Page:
So they went to work-- retooling processes, procedures, and relationships. They are now on target to reach their goal by 2038, cutting off 112 years off their time table!


What's the lesson for us?  Perhaps we also need to be dissatisfied with our current rate of speed  and embark on a similar journey to see how we can hasten the day when every person from every tribe and tongue has access to hearing about Jesus. And as for us who live in Orange County, this means answering a call to reach out neighbors with the incredible good news of Jesus, and fueled by the idea that people  having no access to this message is... simply unacceptable.

That's Not Your Money!

This past weekend we kicked off a new series with one of the most important principles in life. The Ownership Principle. Simply put: Everything belongs to God. Everything. I'm never the owner. It's never "mine." My life, my body, my relationships, my gifts and talents, and my money and my stuff. None of it's mine. It all belongs to God, it all comes from God, and in the end it all returns to God.

So my role, when it comes to "my" kids or "my" day or "my" money is always "steward" (not "owner".) A steward is someone who manages someone else's stuff. That's me. Cuz it's not mine.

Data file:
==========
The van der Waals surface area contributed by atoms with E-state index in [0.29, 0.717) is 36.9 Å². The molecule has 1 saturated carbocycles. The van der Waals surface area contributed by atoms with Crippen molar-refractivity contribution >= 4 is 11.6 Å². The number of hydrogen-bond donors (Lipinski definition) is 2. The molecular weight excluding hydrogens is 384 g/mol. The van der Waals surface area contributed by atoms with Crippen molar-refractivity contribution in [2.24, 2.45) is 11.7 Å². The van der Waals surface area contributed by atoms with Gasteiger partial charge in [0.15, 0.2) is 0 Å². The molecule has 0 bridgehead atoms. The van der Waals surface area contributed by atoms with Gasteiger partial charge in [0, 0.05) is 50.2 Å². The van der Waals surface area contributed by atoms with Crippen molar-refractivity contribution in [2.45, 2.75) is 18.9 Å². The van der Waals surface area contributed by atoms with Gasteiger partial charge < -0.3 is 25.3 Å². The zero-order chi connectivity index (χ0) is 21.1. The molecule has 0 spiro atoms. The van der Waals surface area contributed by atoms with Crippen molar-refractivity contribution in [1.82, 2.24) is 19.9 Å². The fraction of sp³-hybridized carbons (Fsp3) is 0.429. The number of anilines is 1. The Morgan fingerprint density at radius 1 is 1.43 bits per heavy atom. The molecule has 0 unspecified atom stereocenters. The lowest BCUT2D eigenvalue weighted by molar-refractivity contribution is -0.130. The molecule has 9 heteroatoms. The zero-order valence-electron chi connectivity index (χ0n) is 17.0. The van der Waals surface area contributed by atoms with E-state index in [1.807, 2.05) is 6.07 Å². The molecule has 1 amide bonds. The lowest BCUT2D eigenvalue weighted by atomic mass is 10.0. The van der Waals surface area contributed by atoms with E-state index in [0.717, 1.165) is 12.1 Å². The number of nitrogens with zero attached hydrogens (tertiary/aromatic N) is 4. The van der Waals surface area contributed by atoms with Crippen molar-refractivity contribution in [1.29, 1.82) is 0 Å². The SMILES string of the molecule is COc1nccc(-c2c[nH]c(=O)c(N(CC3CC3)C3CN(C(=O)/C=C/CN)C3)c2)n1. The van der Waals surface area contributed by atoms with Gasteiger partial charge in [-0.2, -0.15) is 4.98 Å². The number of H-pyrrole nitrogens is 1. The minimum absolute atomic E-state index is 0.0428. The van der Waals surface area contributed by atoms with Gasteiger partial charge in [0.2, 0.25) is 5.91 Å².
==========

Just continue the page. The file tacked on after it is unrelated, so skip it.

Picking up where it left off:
Then we ended with a little exercise. Everybody got some money (that's not their money) and a card. The challenge: Do something with this money to make God's love famous somewhere, somehow, in the world! Tall order, right? We're going to need to pray and listen and make step out of our comfort zone somewhere. But you can't just give it someone -- you've gotta figure out some way it can be used to make God's love famous.

So then I thought, let's maybe start a little conversation. What are you thinking about doing with the money? Or have you already done something? Maybe you can pitch in and give us your ideas here, and that might stimulate someone else's thinking. So ... the floor is now open for comments: [Hit comment and let 'er rip!]